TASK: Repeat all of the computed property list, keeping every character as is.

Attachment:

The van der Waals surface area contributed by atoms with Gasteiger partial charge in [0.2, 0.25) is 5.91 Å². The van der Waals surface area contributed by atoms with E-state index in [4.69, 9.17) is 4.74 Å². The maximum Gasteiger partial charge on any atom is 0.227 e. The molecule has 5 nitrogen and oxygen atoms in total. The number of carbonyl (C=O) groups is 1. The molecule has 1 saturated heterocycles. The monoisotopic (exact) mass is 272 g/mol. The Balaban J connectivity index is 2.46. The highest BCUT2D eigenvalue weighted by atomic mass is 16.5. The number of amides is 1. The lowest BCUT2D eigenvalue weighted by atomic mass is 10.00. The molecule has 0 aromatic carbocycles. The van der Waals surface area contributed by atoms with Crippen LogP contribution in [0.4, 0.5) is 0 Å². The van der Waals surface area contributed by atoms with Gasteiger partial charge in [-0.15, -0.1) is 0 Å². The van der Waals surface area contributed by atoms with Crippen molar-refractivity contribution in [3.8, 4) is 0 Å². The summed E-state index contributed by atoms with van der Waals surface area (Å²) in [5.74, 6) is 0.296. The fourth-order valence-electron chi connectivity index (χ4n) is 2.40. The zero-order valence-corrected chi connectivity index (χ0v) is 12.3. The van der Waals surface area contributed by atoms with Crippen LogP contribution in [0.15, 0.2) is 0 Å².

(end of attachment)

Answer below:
The van der Waals surface area contributed by atoms with Gasteiger partial charge in [0.2, 0.25) is 5.91 Å². The van der Waals surface area contributed by atoms with E-state index in [4.69, 9.17) is 4.74 Å². The maximum Gasteiger partial charge on any atom is 0.227 e. The molecule has 5 nitrogen and oxygen atoms in total. The number of carbonyl (C=O) groups is 1. The molecule has 1 saturated heterocycles. The monoisotopic (exact) mass is 272 g/mol. The Balaban J connectivity index is 2.46. The highest BCUT2D eigenvalue weighted by atomic mass is 16.5. The number of amides is 1. The lowest BCUT2D eigenvalue weighted by atomic mass is 10.00. The molecule has 0 aromatic carbocycles. The van der Waals surface area contributed by atoms with Crippen LogP contribution in [0.4, 0.5) is 0 Å². The van der Waals surface area contributed by atoms with Gasteiger partial charge in [-0.15, -0.1) is 0 Å². The van der Waals surface area contributed by atoms with Crippen molar-refractivity contribution in [3.8, 4) is 0 Å². The summed E-state index contributed by atoms with van der Waals surface area (Å²) in [5.74, 6) is 0.296. The fourth-order valence-electron chi connectivity index (χ4n) is 2.40. The zero-order valence-corrected chi connectivity index (χ0v) is 12.3. The van der Waals surface area contributed by atoms with Crippen LogP contribution in [0.15, 0.2) is 0 Å².